Stand Your Ground Laws Apparently Don't Apply to Everyone


In an environment already rife with anger and debate over the highly-televised Zimmerman trial, Florida makes another contentious decision: this time with a woman claiming self-defense from her allegedly abusive husband.

Marissa Alexander of Jacksonville received 20 years in prison when she attempted to argue that the state's "Stand Your Ground" law protected her when she fired warning shots against her husband back in 2010. According to the law, the victim of a crime does not have to attempt to run for safety and can immediately retaliate in self-defense.

Rather than take a plea deal for aggravated assault for 3 years, Alexander was determined to prove her innocence. Unfortunately, the justice system thought differently.

Alexander's husband Rico Gray, 36, stated in his deposition that the cause of the fighting was text messages to Alexander's first husband on her phone. Gray and Alexander were already estranged, and Alexander even had a protective order out against Gray. Gray apparently began calling her names, said "If I can't have you, nobody going to have you," and blocked her from exiting her bathroom.

To most people in this situation, it would probably feel pretty threatening: grounds for some sort of defense. Alexander pushed past the man, went to her garage, retrieved her gun from her car's glove compartment and told Gray to leave. He refused. Again, this would probably seem like a threatening situation and warrant the kind of behavior protected under Florida's Stand Your Ground law. 

What happened in the next few minutes was a little unclear. Gray said, "She shot in the air one time," prompting him and the children to run out the front door. But when Gray called 911 the day of the incident, he said, "She aimed the gun at us and she shot."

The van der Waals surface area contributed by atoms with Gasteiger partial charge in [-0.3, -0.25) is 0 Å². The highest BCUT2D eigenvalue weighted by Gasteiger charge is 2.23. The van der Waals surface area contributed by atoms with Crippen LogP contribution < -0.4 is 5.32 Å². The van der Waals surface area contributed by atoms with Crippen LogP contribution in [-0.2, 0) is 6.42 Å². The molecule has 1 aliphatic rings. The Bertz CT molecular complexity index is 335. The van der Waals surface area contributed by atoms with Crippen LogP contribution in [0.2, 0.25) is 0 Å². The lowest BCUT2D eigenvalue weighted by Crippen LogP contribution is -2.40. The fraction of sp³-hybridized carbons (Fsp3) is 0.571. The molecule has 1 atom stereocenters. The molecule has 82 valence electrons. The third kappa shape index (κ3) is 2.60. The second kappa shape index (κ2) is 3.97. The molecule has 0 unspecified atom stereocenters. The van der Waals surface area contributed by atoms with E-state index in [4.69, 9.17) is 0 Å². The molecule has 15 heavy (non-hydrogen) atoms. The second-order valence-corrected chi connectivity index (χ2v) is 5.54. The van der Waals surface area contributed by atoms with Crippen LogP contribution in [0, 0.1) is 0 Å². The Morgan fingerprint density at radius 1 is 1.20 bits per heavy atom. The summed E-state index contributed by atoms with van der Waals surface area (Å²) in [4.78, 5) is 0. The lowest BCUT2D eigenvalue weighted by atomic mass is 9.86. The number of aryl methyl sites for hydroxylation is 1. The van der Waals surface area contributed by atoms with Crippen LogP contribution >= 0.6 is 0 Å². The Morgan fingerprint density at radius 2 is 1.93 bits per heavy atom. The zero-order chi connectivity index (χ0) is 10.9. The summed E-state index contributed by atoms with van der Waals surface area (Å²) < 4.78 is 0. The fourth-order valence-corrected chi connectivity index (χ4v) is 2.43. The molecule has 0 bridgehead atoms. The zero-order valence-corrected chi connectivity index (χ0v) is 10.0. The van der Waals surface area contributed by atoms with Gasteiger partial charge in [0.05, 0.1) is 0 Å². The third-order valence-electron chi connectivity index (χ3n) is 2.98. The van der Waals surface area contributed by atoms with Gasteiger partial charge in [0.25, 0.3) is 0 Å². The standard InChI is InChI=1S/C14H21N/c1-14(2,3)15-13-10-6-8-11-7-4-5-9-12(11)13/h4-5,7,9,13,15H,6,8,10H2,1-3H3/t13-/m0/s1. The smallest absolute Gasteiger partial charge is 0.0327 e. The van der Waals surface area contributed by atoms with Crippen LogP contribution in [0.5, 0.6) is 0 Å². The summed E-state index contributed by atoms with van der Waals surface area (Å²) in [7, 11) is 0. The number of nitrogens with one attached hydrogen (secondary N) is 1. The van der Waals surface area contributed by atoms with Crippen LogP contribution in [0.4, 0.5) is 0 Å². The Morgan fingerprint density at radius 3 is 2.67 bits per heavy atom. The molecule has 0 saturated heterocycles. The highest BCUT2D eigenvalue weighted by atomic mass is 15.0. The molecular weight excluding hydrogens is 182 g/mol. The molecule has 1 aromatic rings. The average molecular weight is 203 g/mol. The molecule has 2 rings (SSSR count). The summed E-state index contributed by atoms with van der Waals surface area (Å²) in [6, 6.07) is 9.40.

According to a judge, Alexander was rejected immunity under the "Stand your Ground" law because, "There is insufficient evidence that the Defendant reasonably believed deadly force was needed to prevent death or great bodily harm to herself," and that the fact that she came back into the home, instead of leaving out the front or back door "is inconsistent with a person who is in genuine fear for her life."

Interestingly, Alexander's case was prosecuted by Angela Corey, the very same state's attorney who was prosecuting George Zimmerman. At the end of the day, regardless of the circumstances, within 15 minutes a jury charged Alexander with aggravated assault with a deadly weapon. Because she actually discharged her weapon, the case fell under Florida's "10-20-life" law, which creates a mandatory 20-year sentence for use of a gun during the commission of a crime. This was Alexander's first-ever offense.

Her case has drawn more attention from viewers of the Zimmerman trial and specifically from domestic abuse advocates. Understandably, it's a frustrating comparison to neighborhood watch volunteer George Zimmerman, who claimed self-defense in his fatal shooting of Florida teenager Trayvon Martin. He, under much more troubling circumstances, received a "not guilty" verdict.